Things You'll Need
Sharp boning knife
Salt and pepper, or other seasonings as desired
Toothpicks, soaked in water
Dutch oven, casserole dish or deep skillet
Broth, gravy or other sauce
Doves mark the beginning of hunting season in many parts of the United States, which makes them the first game bird available to cooks. The tiny, delicate birds offer little meat aside from their breasts, but those taste wonderfully when prepared well. Doves and pigeons are raised for their meat in much of the world, and both the European and Middle Eastern repertoires contain many traditional dove dishes. As a rule, older recipes opt for long cooking, while modern ones bring the breast only to medium doneness.
On the Grill
Cut the breasts from the carcass using a sharp boning knife and separate them into individual lobes for faster and more even cooking.
Spray your grill with oil, to minimize sticking, and bring it to a temperature of 425 to 450 F.
Season the breasts with salt, pepper or other flavorings. Wrap each breast in a slice of bacon, securing it in place with a well-soaked toothpick.
Grill the breasts over high heat until the bacon crisps but the breasts remain pink in the middle, approximately 3 to 5 minutes per side. Serve them hot.
Poached and Ready
Cut the breasts from the carcass using a boning knife and separate them into individual lobes.
Pour 3 to 4 cups of chicken broth or other flavorful liquid into a small saucepan, up to half full.
Season the broth, if necessary, and bring it to 190 degrees Fahrenheit, or just below the boiling point. Drop in the dove breasts and turn off the heat. This quantity of broth will cook the breasts of 12 to 15 doves.
Leave the breasts in the hot poaching liquid, stirring them once or twice to ensure even heat distribution, for 8 to 15 minutes. They'll be very pink at the shorter end of that time period and only slightly pink at the longer end, but they will not overcook and become dry using this method.
Drain the breasts, reserving the broth for another use. Serve the breasts whole or sliced with your choice of sauces and side dishes.
Braised or "Smothered"
Separate the breasts from the carcasses with a sharp boning knife and divide them into lobes, if you wish. They can be left together in this instance, because they'll be long-cooked.
Season the breasts with salt and pepper, and dredge them lightly in flour. Shake off any excess, then brown the breasts in a hot skillet with a small amount of oil. Work in small batches, wiping the skillet periodically to remove scorched flour, until all the breasts have been seared.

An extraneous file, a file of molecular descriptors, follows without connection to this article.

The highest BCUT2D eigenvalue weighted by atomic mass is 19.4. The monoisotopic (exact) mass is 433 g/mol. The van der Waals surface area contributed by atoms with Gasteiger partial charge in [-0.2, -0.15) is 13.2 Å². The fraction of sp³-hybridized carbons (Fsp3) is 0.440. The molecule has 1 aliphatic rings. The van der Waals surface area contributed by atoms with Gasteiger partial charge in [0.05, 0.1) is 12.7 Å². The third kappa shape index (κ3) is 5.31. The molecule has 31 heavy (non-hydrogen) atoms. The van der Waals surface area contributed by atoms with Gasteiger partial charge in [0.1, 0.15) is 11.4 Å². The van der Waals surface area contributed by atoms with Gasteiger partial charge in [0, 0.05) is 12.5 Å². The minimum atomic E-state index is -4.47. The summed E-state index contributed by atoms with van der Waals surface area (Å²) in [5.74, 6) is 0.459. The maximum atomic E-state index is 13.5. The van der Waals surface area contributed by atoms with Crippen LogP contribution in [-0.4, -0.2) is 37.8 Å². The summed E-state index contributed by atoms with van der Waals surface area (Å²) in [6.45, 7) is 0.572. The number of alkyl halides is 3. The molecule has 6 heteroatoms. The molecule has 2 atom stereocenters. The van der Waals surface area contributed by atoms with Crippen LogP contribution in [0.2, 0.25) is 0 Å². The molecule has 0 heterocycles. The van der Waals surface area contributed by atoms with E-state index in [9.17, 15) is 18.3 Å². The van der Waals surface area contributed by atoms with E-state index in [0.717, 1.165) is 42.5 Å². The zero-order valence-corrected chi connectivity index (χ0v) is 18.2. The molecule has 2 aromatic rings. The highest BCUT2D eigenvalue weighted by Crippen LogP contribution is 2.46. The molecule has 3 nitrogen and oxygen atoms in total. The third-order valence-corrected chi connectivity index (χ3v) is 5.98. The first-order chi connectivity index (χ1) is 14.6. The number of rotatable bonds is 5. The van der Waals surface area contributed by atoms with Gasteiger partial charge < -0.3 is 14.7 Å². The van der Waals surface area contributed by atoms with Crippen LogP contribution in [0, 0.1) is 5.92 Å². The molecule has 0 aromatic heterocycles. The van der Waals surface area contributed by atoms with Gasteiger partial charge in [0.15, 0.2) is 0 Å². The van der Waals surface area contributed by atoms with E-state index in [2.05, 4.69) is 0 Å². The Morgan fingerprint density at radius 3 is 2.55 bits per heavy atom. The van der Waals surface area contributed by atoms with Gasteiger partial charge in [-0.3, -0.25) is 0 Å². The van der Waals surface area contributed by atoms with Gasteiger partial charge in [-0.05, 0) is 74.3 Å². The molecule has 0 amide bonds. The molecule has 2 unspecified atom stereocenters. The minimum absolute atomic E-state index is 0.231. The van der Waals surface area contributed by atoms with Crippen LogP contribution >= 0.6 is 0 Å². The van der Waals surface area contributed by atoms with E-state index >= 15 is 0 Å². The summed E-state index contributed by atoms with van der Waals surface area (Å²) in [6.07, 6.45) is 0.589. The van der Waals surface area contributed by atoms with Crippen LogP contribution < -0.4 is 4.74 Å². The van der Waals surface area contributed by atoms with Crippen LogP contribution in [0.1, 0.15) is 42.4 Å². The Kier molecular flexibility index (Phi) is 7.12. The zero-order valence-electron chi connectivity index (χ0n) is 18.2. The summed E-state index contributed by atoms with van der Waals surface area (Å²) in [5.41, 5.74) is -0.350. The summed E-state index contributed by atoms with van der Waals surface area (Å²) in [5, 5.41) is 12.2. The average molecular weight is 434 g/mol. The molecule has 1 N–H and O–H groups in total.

Layer the breasts in a Dutch oven, casserole dish or deep skillet. Cover them with broth, gravy or your choice of sauce.
Cover the dish and simmer the breasts gently on the stovetop for 30 to 60 minutes, or in a preheated 325 F oven for 45 to 90 minutes. They're done when they can be sliced easily with a small, sharp knife.
Serve the breasts hot, with appropriate side dishes.
Dove breasts are dark and richly flavored, but like other lean game meats, they quickly become dry if overcooked. Modern chefs typically cook them to a temperature of approximately 130 to 140 F, which leaves them pink and juicy in the middle. Older recipes rely on long cooking to break down the meat's toughness, resulting in a breast that -- like a pot roast -- is well-done but tender. Dove breasts are small, so allow two to three per person for a light meal, and four or more for larger appetites.
Marinate grilled breasts ahead of time for additional flavor. One variation calls for a jalapeno slice stuffed with cream cheese to be wrapped inside the dove, adding the flavors of a "jalapeno popper" to the rich-tasting meat. For a more neutral flavor, replace the bacon with thinly shaved sheets of salt pork or with lacy pork "caul" fat, available on request from good butchers.
The best broth for poaching dove breasts is made from the remainder of the carcasses. Aside from the perfect flavor match, it avoids wastage. Use the broth to make soup or freeze it for another use.
Game-oriented sauces with bright, fruity flavors work well with poached dove breasts, or keep them warm while you make a sauce of the poaching liquid. They're also good as the protein element in a salad.
Braised or "smothered" dove breasts are infinitely variable. A rustic version of the dish might cook the breasts in simple white or chicken gravy, and serve them over mashed potatoes or with biscuits. A deluxe rendition might serve them on toast in the French fashion or with German-style spaetzle.
When doves aren't in season, ask your butcher for squab, which is an immature pigeon. Squab breasts are slightly larger, so you'll need to extend the cooking times.